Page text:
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When the Rain Drops : Efficient new devices let users save water without sacrificing comfort, convenience or reliability--it's not necessary to change life styles.

May 08, 1988|Jon Klusmire and L. Hunter Lovins | Jon Klusmire is the staff writer at Rocky Mountain Institute , a nonprofit research and educational foundation. L. Hunter Lovins, with Amory Lovins, is founder and director of the institute, which recently published the "Catalog of Water Efficient Technologies for the Urban/Residential Sector."

SNOWMASS, COLO. — Pogo, that old swamp-dwelling cartoon character, would be right at home in California's drought of 1988. While everyone else frets over alleged hardships, Pogo would utter his trademark phrase: "We are surrounded by insurmountable opportunities."

Those opportunities include permanent reduction of water use, saving homeowners money and--particularly in Los Angeles' case--solving sewer overload. If realized, these opportunities could enable Southern California to cope with the drought just as Americans dealt with the energy crisis.

The energy crisis in the 1970s showed that using resources more efficiently is cheaper than securing new supplies. Since then, an astonishing array of energy-saving technologies have become commercially available to help save money by saving energy. Likewise, the current state drought could change people's attitudes about water. Fortunately, with water there shouldn't be as great a time lag between the crisis and availability of new water-saving technologies. A substantial water-efficiency industry already exists; its products are readily available. Just as in energy, the combination of new attitudes and new products could be the answer to Southern California's water worries.

This is not another tired pitch for water conservation. To those who remember the drought of 1977-78, "water conservation" probably means brown lawns, unflushed toilets and barely damp showers. Those perceptions are outdated.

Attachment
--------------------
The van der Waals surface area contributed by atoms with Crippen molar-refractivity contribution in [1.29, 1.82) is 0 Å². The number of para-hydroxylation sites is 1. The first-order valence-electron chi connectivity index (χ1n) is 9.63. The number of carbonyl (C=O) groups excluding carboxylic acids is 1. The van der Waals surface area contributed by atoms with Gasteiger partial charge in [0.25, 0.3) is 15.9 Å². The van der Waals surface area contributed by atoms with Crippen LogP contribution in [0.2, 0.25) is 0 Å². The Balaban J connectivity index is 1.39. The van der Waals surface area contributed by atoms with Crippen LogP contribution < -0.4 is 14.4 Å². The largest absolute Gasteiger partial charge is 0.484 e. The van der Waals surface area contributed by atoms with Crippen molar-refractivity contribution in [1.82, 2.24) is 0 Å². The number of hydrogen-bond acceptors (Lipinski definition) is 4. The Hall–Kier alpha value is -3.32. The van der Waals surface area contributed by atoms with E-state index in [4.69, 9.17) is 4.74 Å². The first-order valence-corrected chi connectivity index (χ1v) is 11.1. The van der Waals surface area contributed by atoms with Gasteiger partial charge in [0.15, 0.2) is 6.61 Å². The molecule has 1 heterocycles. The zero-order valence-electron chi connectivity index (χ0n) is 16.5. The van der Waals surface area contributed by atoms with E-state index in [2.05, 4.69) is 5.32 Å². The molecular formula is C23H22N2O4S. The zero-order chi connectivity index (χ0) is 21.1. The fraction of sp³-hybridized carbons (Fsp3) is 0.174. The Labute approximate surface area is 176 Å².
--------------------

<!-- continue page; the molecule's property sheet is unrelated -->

First, the word efficiency has replaced conservation. It's more precise. Efficiency means achieving the same or superior levels of service by getting more work out of less water. New water-efficient technologies let users save water without sacrificing comfort, convenience or reliability. These technologies do not impose life-style changes on users. Instead, through superior design and engineering, they use less water to do the same jobs as their wasteful counterparts.

Granted, that wasn't true 10 years ago. Then, showering with a low-flow shower head meant an aerobic workout as you ran around the tub trying to get wet under a faint mist. Today's efficient shower heads feel just as wet and invigorating as conventional ones but use less water. Similarly, the best faucet aerators use up to 70% less water to rinse dishes and wet toothbrushes. Instead of using five or more gallons a flush, low-flow toilets use anywhere from eight-tenths of a gallon to 1 1/2 gallons. These three technologies--efficient shower heads, aerators and toilets--can cut a home's indoor water use by up to 45%.

Better yet, installing shower heads and faucet aerators in a two-bathroom, one-kitchen home can save the average four-person household anywhere from $66 to $175 on yearly energy bills because they use less hot water. The new fixtures can also cut home water use by more than 17%. The energy savings and lower water use will probably more than cover pending water rate increases. So instead of costing consumers money, this drought should enable most families that install water-efficient technologies to save money over the long run.

But bottom-line savings may not be the best part. Consider the sybaritic aspects: It's 7 a.m. and four people vie for shower access. No one wants to be last and face a cold stream. But with a pair of new, low-flow shower heads dispensing hot water more efficiently, chances are everyone can take a warm, unrushed morning shower--a priceless pleasure, even though such fixtures would save from $10 to $100 a year.

The new technologies also produce permanent savings. In previous droughts, flow-restrictors stuck in existing shower heads and faucets could easily be removed once the crisis passed. The same is true for toilet dams, bricks or balloons. But most people wouldn't give up their new shower head even if Southern California became a rain forest, nor would they buy a water-wasting toilet to replace their efficient model once the drought is past.

These new technologies are opportunities knocking on Southern California's door. This drought could create the climate for permanent change in indoor water use, with impressive results. A Rocky Mountain Institute study concluded, for example, that by retrofiting aerators, shower heads and toilets, one Colorado town could save about 10% of its peak usage or 17% of its average daily usage. Efficiency could also save the Denver metropolitan area about 62,000 acre-feet of potable water a year.

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